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New test outperforms Pap

Screening found to detect 95% of cervical cancers

NEW YORK - A relatively new screening test was about twice as accurate as the traditional Pap smear at spotting cervical cancer, according to the first rigorous study of the test in North America.

The new test could replace the 50-year-old Pap technique in a matter of years, researchers say. And there's a bonus for women: They won't need a screening as often.

The HPV test, which looks for the virus that causes cervical cancer, correctly spotted 95 percent of the cancers. The Pap test, which checks for abnormal cells under a microscope, found only 55 percent, according to researchers at McGill University in Montreal, who published their findings in today's New England Journal of Medicine.

"We've had the Pap test for over 50 years and it's high time it be replaced by technology that's more robust," said Eduardo Franco, director of McGill's division of cancer epidemiology, who led the study.

Franco said some doctors worried the HPV test would result in more false alarms, causing anxiety and requiring more follow-up testing. In the study, there were only slightly more false positives for the HPV tests (6 percent) than the Pap smears (3 percent).

HPV, or human papilloma virus, is a common sexually transmitted disease. Infections are mostly in young women and most go away on their own. The HPV test looks for the high-risk viruses that can cause cervical cancer if the infection persists. Like the Pap, it uses cells scraped from the cervix, the lower part of the uterus.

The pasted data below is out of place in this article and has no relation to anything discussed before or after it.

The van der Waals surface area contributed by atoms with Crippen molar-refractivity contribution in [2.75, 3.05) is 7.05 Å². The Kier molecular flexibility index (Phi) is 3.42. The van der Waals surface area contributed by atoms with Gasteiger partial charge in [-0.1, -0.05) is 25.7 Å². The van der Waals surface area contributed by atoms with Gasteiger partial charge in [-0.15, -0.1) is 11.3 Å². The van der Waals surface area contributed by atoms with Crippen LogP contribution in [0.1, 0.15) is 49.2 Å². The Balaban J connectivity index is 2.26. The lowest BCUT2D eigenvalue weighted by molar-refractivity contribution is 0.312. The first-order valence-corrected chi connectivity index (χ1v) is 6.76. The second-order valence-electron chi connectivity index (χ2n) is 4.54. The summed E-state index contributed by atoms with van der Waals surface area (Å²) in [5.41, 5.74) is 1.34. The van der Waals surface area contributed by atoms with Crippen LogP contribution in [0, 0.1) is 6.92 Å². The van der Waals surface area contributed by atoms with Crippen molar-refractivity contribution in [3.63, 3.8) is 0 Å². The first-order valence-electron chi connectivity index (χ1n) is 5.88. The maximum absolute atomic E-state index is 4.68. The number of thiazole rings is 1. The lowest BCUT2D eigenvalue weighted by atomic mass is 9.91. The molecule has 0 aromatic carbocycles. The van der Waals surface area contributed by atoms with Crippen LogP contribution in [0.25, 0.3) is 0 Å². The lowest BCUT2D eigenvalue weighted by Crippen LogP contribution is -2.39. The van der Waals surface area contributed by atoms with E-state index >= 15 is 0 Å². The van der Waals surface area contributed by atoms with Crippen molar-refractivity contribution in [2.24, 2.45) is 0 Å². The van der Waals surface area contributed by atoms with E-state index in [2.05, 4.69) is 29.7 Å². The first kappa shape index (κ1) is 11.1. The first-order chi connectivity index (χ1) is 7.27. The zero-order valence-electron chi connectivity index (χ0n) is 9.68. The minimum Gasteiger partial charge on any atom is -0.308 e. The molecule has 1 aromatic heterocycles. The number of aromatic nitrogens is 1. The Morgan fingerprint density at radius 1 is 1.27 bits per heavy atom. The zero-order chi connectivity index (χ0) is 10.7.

Because the Pap test misses about half of the cases, doctors use frequent testing to catch the slow-developing cancer at its earliest, most treatable stages.

The HPV test has been available in the United States since 2000 and was first used as a follow-up to inconclusive Pap tests. Now women over 30 can get the HPV test - but only along with a Pap - and, if both tests are negative, wait three years to be tested again.

Scientists have been studying whether the HPV test can be used alone and whether it can prolong the intervals between exams. Debbie Saslow, director of breast and gynecologic cancer for the American Cancer Society, said evidence from a number of studies supports using the HPV test in place of a Pap.

"Overall, I don't think there's any doubt that HPV testing has a lot of advantages over the Pap test," she said.

Saslow said there are still issues to be resolved, and federal approval needed, but "it's definitely coming." She said clinicians expect that to happen sometime in the next decade.

The government-funded Canadian study included 10,154 women ages 30 to 69. The women got both tests.

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